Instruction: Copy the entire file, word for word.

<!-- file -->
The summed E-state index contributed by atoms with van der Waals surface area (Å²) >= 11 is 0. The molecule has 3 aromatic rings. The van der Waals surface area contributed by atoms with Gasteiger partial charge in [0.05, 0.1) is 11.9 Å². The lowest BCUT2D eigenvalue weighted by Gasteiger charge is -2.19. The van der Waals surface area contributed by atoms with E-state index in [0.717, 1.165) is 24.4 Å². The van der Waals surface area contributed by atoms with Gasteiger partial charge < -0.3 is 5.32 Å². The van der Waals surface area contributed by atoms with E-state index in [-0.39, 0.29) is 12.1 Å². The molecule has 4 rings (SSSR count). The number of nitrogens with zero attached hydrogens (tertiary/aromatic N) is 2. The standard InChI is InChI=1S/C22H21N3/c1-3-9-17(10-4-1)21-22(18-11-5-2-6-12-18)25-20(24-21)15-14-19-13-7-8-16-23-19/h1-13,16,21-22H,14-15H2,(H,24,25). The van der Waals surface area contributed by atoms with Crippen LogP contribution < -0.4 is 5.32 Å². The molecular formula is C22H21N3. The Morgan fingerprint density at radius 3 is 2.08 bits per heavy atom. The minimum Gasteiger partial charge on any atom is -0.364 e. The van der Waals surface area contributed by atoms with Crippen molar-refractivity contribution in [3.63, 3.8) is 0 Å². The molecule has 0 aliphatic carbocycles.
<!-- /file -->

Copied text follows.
The summed E-state index contributed by atoms with van der Waals surface area (Å²) >= 11 is 0. The molecule has 3 aromatic rings. The van der Waals surface area contributed by atoms with Gasteiger partial charge in [0.05, 0.1) is 11.9 Å². The lowest BCUT2D eigenvalue weighted by Gasteiger charge is -2.19. The van der Waals surface area contributed by atoms with E-state index in [0.717, 1.165) is 24.4 Å². The van der Waals surface area contributed by atoms with Gasteiger partial charge < -0.3 is 5.32 Å². The van der Waals surface area contributed by atoms with E-state index in [-0.39, 0.29) is 12.1 Å². The molecule has 4 rings (SSSR count). The number of nitrogens with zero attached hydrogens (tertiary/aromatic N) is 2. The standard InChI is InChI=1S/C22H21N3/c1-3-9-17(10-4-1)21-22(18-11-5-2-6-12-18)25-20(24-21)15-14-19-13-7-8-16-23-19/h1-13,16,21-22H,14-15H2,(H,24,25). The van der Waals surface area contributed by atoms with Crippen LogP contribution < -0.4 is 5.32 Å². The molecular formula is C22H21N3. The Morgan fingerprint density at radius 3 is 2.08 bits per heavy atom. The minimum Gasteiger partial charge on any atom is -0.364 e. The van der Waals surface area contributed by atoms with Crippen molar-refractivity contribution in [3.63, 3.8) is 0 Å². The molecule has 0 aliphatic carbocycles.